We’ve seen a lot of weird-ass tropical cyclones in recent years. This week, we can add another one to the list.
Typhoon Wutip formed and brushed Guam late last week. That alone made it an oddity in terms of timing and location. But rather than weakening as forecast, the storm blew up into a Category 5 monster over the weekend. That makes Wutip the first Category 5 storm of any kind—typhoon, cyclone, or hurricane—ever recorded in the Northern Hemisphere in February.
When we covered Wutip on Friday, all forecasts pointed to the storm wimping out over the weekend. Instead, the storm exploded into a super typhoon, a storm with winds in excess of 150 mph, on Saturday into early Sunday morning. Its sustained winds leaped from from 125 mph to 160 mph in just 12 hours with gusts reaching up to 180 mph, according to the Joint Typhoon Warning Center. That put it well above the previous February record holder, Super Typhoon Higos, which saw winds top out at 150 mph winds in February 2015. It also made Wutip the first February Category 5-equivalent storm to form not just in the Pacific but anywhere in the northern hemisphere.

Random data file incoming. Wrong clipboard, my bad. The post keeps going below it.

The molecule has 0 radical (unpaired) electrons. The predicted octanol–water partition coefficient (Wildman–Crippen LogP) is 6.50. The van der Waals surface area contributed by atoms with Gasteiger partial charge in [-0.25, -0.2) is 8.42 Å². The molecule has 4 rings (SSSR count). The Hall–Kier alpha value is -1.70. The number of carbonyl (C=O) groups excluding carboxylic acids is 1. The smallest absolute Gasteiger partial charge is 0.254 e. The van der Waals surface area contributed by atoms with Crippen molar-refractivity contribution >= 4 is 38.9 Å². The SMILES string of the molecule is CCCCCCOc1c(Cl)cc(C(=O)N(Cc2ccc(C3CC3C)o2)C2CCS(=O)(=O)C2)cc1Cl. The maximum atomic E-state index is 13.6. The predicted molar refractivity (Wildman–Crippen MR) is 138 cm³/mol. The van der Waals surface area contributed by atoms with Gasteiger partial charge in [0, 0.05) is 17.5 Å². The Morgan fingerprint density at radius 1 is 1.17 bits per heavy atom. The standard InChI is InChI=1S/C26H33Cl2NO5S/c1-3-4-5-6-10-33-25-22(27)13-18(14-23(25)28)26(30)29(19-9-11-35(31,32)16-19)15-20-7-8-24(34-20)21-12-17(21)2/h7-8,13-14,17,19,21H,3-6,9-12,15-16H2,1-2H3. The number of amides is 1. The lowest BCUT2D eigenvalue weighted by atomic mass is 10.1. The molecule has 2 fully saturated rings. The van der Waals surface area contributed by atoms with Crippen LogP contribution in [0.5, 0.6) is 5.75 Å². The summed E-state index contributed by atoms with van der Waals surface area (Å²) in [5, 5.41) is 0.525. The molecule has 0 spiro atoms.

Wutip also looked the part, with satellite imagery straight out of central casting. The storm had a wide and symmetrical eye at its peak. Both are characteristics of an annular cyclone, storms that tend to be exceptionally strong and usually form over open water.
"And great earthquakes shall be in divers places, and famines, and pestilences; and fearful sights and great signs shall there be from heaven." Luke 21:11